This paper investigates the risk of projected post-2050s overheating in existing, retrofitted and new-build dwellings in the United Kingdom. As shown in the previous research, passive measures may not be sufficient in mitigating overheating risk. Therefore, mechanical cooling technologies that may be deployed to ‘adapt’ to a warming climate are tested for energy and CO2 implications. For retrofits, heating demand is projected to remain dominant, whereas in post-2016 new-build, greater cooling system efficiency will be important. Thermal mass is shown to reduce future cooling load. The heat recovery element of mechanical ventilation with heat recovery may be rendered unnecessary in super-efficient homes. Ceiling fans coupled with natural ventilation may be sufficient in providing thermal comfort in the north of England. Ultimately, not planning for future overheating and cooling systems could create a new performance gap in design, construction and occupant behaviour.
Practical application : Overheating, already experienced in dwellings throughout the United Kingdom and projected to increase in occurrence, should be considered in all new design and retrofit. Dwellings designed to meet thermal comfort performance targets may be at risk of non-compliance as a result of a warming climate. Furthermore, dwellings designed to meet energy performance targets may be at risk of non-compliance as a result of potential need for cooling systems. The findings have implications for policy-making in relation to decarbonisation of the electricity grid, implementation of the Green Deal and upgrading building regulations to future-proof new and existing housing against a warming climate.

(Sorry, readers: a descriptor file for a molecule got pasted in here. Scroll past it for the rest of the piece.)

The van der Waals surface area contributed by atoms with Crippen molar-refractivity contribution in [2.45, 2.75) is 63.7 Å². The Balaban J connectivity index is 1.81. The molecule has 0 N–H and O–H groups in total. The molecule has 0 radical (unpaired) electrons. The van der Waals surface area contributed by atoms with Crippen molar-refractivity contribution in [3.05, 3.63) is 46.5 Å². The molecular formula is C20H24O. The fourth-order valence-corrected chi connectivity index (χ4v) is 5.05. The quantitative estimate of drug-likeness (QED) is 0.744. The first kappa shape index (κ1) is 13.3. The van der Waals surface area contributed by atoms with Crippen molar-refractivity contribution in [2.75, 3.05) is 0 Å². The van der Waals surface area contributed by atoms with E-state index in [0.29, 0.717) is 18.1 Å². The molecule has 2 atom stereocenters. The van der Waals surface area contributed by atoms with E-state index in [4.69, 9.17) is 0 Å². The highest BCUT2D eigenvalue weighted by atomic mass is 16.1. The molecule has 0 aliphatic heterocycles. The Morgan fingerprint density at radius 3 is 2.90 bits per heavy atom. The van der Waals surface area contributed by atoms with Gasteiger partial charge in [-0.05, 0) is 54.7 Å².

Gupta, RGregg, MWilliams, K
Faculty of Technology, Design and Environment\School of Architecture
Year of publication: 2015Date of RADAR deposit: 2016-07-26